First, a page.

28 March, 2016

Revisiting Mapping (Part 1)

I got a new toy earlier this year, and haven't had much chance to use it.

It's an electric whiteboard, where I can press a button to scan the image on the board to print it out, or send it to my computer. So, I'm going to use it for a new mapping tutorial series, since the last time I did this (back in 2013 and 2014) it seemed pretty popular. 

I'm starting with a map idea I'm working on for a new LARP. I already posted a map for the project, but I just don't like the way certain things have worked out on that version of the map. So I've reworked it a bit from the ground up and taken snapshots of the map development to show how I might develop a game world map from the ground up. The snapshots are reproduced here, one by one. There are faint yellow grid lines across the board that don't reproduce when the scanning process occurs, I've basically kept to this grid for the sake of simplicity.

Step 1. Laying out what locations are where.
I've had a basic idea for this map, where the game occurs in a mysterious central land with 8 kingdoms which were once the borderlands when the central land was a political power in the region. For an unspecified time (a century, an epoch between celestial alignments, ???) the central land has been subjected to mystical storms and inaccessible. But after a short period of unrest and chaos, the borderlands have settled down into their own kingdoms. The more prominent of these kingdoms will be on the cardinal points (North, South, East, West), with lesser kingdoms on the NE,SE,SW,NW regions.

Step 2. Defining some key geography
Notably at the south of the map, there is a jungle area adjacent to a desert area. Wherever this sort of thing happens on our world there is a major mountain range between the two. Winds push clouds toward the mountains (typically east to west), and when the mountains push up the airstream, the clouds drop their rain. So it makes sense to have a mountain range running along the border of these two regions. Similarly, we've got a defined area of mountains, so I'll pass the mountain range through this part of the map, making sure the give the mountain range a few branching parts for some good valleys, especially since the idea of this region was vaguely analogous to Eastern Europe. Elsewhere I've just thrown in a few fragmentary mountain ranges, just to keep things interesting.

3. Adding Coastlines
Here's where things really start to deviate from the earlier map that I drew up. I don't necessarily want the setting to be a single island continent. I'd be more interested in there clearly being other unexplored parts of the world. Too many fantasy settings seem to be set on a single continent, nicely bordered on all sides by oceans and seas.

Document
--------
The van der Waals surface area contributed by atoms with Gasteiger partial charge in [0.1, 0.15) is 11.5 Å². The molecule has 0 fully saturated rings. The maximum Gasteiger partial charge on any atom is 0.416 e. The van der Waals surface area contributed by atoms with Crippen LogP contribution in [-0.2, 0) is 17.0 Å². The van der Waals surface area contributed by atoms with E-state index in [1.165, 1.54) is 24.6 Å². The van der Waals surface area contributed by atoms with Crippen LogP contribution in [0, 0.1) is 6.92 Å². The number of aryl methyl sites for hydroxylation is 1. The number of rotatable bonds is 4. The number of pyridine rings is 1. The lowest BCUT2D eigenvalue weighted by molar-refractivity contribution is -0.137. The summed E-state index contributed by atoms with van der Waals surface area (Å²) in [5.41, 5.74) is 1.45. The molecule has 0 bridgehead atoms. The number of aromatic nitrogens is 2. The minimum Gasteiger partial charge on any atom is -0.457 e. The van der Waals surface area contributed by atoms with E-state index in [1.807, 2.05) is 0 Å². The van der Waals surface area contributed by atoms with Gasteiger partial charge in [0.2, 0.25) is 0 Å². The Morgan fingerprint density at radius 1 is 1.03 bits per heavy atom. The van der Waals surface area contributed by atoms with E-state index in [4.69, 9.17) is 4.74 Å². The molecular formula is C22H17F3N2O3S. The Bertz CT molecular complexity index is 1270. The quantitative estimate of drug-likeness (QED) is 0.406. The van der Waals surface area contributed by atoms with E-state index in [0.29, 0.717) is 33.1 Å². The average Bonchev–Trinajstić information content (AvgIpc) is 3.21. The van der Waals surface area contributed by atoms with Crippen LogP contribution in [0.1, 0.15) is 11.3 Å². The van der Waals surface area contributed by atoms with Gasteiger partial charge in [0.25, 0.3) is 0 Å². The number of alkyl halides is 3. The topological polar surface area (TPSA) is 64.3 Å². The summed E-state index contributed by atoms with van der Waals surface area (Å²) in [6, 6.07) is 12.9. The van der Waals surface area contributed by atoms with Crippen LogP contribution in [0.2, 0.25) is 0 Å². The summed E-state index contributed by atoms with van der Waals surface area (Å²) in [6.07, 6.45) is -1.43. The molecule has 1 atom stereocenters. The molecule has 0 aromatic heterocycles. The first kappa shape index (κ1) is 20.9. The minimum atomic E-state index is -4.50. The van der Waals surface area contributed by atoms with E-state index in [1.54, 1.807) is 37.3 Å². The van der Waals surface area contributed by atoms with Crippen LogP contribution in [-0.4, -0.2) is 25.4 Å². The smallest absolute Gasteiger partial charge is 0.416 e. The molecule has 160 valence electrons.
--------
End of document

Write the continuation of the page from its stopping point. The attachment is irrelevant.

I'm just dotting in the coastline initially, I'm sure there will be changes to it.

4. Adding Vegetation   
I'll start with some forests, not jungles, just forests. A few icy forests to the north, some woodlands to the northwest and through some of the valleys in the west, and a decent smattering of forests through the eastern lands. The denser the forest, the more cross hatching appears in the forested square.

5. Adding Rivers
Rivers flow down from mountains to the sea, sometimes they cut across plains, sometimes they cling to the foothills of a mountain range or follow valleys. Since the southwestern region was intended to have a vaguely Arabic/Egyptian feel, I've made sure to include a long river that will be generally analogous to the Nile. Similarly, even though the South-East is intended to feel more like Vietnam/Thailand/South-East-Asia, the river through it might be more like the Amazon than the Mekong. There are other major rivers across the land, but none are quite as significant as these two.

6. Adding Jungle
The forests are hatched in one direction only, so in order to reflect a different type of denser jungle vegetation these squares are cross hatched on both diagonals. The vast majority of the jungle is in the southeast. I don't think there's much elsewhere at all.

7. Filling in the plains 
To mark the fertile grasslands separately to the infertile desert regions, I've marked the grasslands and plains with horizontal lines through the middle of the square. This is typically across the northern half of the map, with everything in the mount range's rain-shadow remaining unhatched and white.

In the northwest, I've added some long grasses on some of the plains to give more of a swampy and boggy look.

8. Adding Towns    
There doesn't seem to be a whole lot of difference in this map compared to the last one. But this is actually one of the more significant changes. I've added major towns to the map with circles marked with a cross through the centre of them (basically coda marks). Since the cardinal regions are more prominent, they've each been given three towns, while the diagonal regions have been given two. Where possible I'v tried to place towns on river junctions or mouths, on areas where rivers might emerge from mountain ranges or in places that looked like they might hold some kind of strategic value or trade significance.

9. Erasing some of the working
The last part I've reached at this stage is an erasure of the words that gave me an idea of the terrain I was working with. That's left me with a few gaps that will need refilling (most notably in the jungle). I've also added a hint of another land off to the west, and made the coastline more distinct while adding some new features along it.

With this all scanned in, I might start doing some digital work to it.
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